Only 31 years ago, fleets from foreign countries could fish as close as 12 nautical miles to the United States shoreline. Fish populations were severely depleted, impacting livelihoods for fishers and threatening biodiversity. As a result, Congress passed the bipartisan Magnuson-Stevens Fishery Conservation and Management Act (MSA). This law extends U.S. jurisdiction to 200 nautical miles, uses science-based management to rebuild stocks and prevent overfishing, and ensures an economically sustainable yield via quotas and annual catch limits. The 1976 law created eight regional fishery management councils and has been updated twice, once in 1996 and again in 2007. Thanks to these efforts, U.S. fish populations are rebuilding, and now, 90 percent of fisheries fall below their annual catch limits. Last week, the House Natural Resources Subcommittee on Water, Power and Oceans held a hearing to discuss areas for improvement to consider upon reauthorization. Both sides of the aisle praised the successes of the law and conceded need for change but had different ideas for what those alterations might be.
In July 2015, the United Nations General Assembly began the long process of developing an international, legally-binding treaty under the United Nations Convention on the Law of the Sea on the conservation and sustainable use of marine biological diversity in areas beyond national jurisdiction (UNGA Resolution 69/292).
Imagine our country being on the verge of a second Industrial Revolution – an economic boom so powerful that it alters the United States economy – and the world’s – forever. This is the picture Dr. Doug McCauley (Assistant Professor, Marine Science Institute, University of California Santa Barbara) painted at the beginning of a congressional briefing, hosted by COMPASS, entitled “Counting on Ocean Benefits: A science briefing on the links between the ocean, our economy, and human well-being.”
Red Snapper And Proposed Budget Cuts Snap Attention Of Senators During Appropriations Committee Hearing
The Department of Commerce (DOC) touches your life in more ways than you’d imagine, impacting areas from trade to economic development to weather forecasting. On Thursday, the Senate Appropriations Subcommittee on Commerce, Justice, and Science held a hearing to discuss the president’s budget recommendations for the DOC for Fiscal Year (FY) 2018. Senators from both sides of the aisle were concerned with the proposed steep cuts, which represent a 15.8 percent decrease from FY 2017 enacted levels and highlighted programs, including Sea Grant, that have tremendous returns on investment for their states.
Those watching Secretary of Commerce Wilbur Ross testify before the House Appropriations Committee, Subcommittee on Commerce, Justice, Science, and Related Agencies on the president’s budget request for Fiscal Year (FY) 2018 may at times have been able to anticipate his answers. As the secretary fielded questions from worried Democrats regarding agencies and programs the White House proposed to eliminate or to drastically cut, his responses remained consistent. Whether answering queries about the elimination of the Sea Grant Program, the Minority Business Development Agency, or the Manufacturing Extension Partnership Program, Secretary Ross was unwavering in his answer that tradeoffs had to be made to fund the administration’s priorities, “and with the big increases in defense and military and national security, cuts have to be made somewhere.”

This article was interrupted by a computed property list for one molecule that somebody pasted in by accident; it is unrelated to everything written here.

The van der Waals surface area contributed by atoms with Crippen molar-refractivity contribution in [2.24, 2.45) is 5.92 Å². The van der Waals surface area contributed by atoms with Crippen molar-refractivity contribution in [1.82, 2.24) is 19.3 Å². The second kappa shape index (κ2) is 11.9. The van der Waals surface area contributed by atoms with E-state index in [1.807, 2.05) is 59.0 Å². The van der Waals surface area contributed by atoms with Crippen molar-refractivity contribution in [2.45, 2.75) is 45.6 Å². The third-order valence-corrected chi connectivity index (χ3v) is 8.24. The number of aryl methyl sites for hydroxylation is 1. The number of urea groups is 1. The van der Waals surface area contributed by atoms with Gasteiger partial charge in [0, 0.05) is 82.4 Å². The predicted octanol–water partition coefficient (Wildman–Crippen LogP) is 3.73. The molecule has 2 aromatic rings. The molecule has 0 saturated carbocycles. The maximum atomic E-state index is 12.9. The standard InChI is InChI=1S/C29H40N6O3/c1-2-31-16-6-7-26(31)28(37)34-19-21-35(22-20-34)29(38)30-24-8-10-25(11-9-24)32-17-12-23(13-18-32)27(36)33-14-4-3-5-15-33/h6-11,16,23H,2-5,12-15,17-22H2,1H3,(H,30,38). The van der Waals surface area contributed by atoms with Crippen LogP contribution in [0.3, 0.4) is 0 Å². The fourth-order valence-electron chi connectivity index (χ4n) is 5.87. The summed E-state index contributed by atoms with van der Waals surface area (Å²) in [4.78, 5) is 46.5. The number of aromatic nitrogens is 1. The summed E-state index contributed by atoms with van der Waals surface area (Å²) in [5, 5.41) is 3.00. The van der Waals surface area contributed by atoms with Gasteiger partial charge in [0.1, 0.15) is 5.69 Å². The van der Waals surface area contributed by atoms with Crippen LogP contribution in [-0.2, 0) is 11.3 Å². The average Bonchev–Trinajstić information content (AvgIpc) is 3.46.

How does someone without a high school diploma become a Minister of Maritime Affairs and Fisheries, responsible for one of the largest portfolios in their country’s government? It seems an unlikely scenario, but that is exactly where Minister Susi Pudjiastuti of Indonesia finds herself. Yet, she has been extraordinarily successful at re-establishing Indonesian sovereignty over their waters and has been responsible for unprecedented recovery of its fisheries.
Three days is just a drop in the fish bucket compared to 200. Yet that is exactly how long recreational fishers will have to catch red snapper in federal waters in the Gulf of Mexico this year. The short season will make history and represents a sharp decline from 2006, when the season consisted of approximately 200 days. The change is alarming to anglers and industry fisheries alike and caught the attention of the House Committee on Oversight and Government Reform, who invited experts to discuss two major controversies surrounding red snapper in the Gulf of Mexico – the distribution of allotments between commercial and recreational anglers and state versus federal regulations.
“We’re off to a good start. Three good bills.”
“Two good bills.”
“Two out of three’s not bad.”
The conversation heard briefly on a hot microphone after adjournment of a Tuesday hearing in the House Natural Resources Committee reflected the differing viewpoints and occasional agreement over the course of the hour. The hearing in the Subcommittee on Water, Power, and Oceans covered two bills dealing with hydropower production and one involving fishery management.
In a scene more appropriate for a college laboratory than the Capitol building (lab safety protocols aside), Senator Sheldon Whitehouse (RI) measured pH on the Senate floor during an ocean acidification demonstration. The act...
“When the word ‘infrastructure’ comes up, most people think of steel and concrete, bridges and ports,” began the testimony of Mr. Anthony Pratt (President, American Shore and Beach Preservation Association) to the Senate Environment and Public Works Committee. He continued, “But I`m here to talk about water and coastal infrastructure that is just as critical to the American economy and creates (and protects) just as many jobs, but does so with sand and sediment, roots and grass.”